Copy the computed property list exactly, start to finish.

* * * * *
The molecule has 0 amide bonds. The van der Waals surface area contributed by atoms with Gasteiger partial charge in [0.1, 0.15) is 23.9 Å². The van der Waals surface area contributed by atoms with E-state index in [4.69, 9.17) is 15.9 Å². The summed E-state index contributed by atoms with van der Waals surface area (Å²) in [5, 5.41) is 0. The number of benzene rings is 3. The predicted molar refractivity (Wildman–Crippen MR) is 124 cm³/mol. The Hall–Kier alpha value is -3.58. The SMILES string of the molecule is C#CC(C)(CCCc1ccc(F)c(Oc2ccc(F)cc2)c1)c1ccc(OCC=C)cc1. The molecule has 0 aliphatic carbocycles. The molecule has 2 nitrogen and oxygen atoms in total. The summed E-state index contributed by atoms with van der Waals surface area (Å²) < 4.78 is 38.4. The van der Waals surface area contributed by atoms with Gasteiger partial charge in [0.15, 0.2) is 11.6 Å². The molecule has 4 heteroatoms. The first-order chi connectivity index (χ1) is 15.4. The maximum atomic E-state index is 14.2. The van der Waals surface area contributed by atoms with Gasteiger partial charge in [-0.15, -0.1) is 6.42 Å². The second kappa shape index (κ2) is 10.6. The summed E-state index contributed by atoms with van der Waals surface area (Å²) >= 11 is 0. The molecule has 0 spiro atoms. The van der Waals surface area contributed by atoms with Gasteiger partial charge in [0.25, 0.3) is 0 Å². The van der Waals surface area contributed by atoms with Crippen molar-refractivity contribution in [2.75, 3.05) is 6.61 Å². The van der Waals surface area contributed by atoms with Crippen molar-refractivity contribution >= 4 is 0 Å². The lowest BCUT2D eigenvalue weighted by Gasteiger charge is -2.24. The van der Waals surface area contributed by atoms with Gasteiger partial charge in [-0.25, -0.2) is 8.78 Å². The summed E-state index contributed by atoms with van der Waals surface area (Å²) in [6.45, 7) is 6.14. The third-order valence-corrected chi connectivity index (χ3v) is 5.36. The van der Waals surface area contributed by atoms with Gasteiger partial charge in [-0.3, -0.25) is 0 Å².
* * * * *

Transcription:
The molecule has 0 amide bonds. The van der Waals surface area contributed by atoms with Gasteiger partial charge in [0.1, 0.15) is 23.9 Å². The van der Waals surface area contributed by atoms with E-state index in [4.69, 9.17) is 15.9 Å². The summed E-state index contributed by atoms with van der Waals surface area (Å²) in [5, 5.41) is 0. The number of benzene rings is 3. The predicted molar refractivity (Wildman–Crippen MR) is 124 cm³/mol. The Hall–Kier alpha value is -3.58. The SMILES string of the molecule is C#CC(C)(CCCc1ccc(F)c(Oc2ccc(F)cc2)c1)c1ccc(OCC=C)cc1. The molecule has 0 aliphatic carbocycles. The molecule has 2 nitrogen and oxygen atoms in total. The summed E-state index contributed by atoms with van der Waals surface area (Å²) < 4.78 is 38.4. The van der Waals surface area contributed by atoms with Gasteiger partial charge in [0.15, 0.2) is 11.6 Å². The molecule has 4 heteroatoms. The first-order chi connectivity index (χ1) is 15.4. The maximum atomic E-state index is 14.2. The van der Waals surface area contributed by atoms with Gasteiger partial charge in [-0.15, -0.1) is 6.42 Å². The second kappa shape index (κ2) is 10.6. The summed E-state index contributed by atoms with van der Waals surface area (Å²) >= 11 is 0. The molecule has 0 spiro atoms. The van der Waals surface area contributed by atoms with Gasteiger partial charge in [0.25, 0.3) is 0 Å². The van der Waals surface area contributed by atoms with Crippen molar-refractivity contribution in [2.75, 3.05) is 6.61 Å². The van der Waals surface area contributed by atoms with Crippen molar-refractivity contribution >= 4 is 0 Å². The lowest BCUT2D eigenvalue weighted by Gasteiger charge is -2.24. The van der Waals surface area contributed by atoms with Gasteiger partial charge in [-0.25, -0.2) is 8.78 Å². The summed E-state index contributed by atoms with van der Waals surface area (Å²) in [6.45, 7) is 6.14. The third-order valence-corrected chi connectivity index (χ3v) is 5.36. The van der Waals surface area contributed by atoms with Gasteiger partial charge in [-0.3, -0.25) is 0 Å².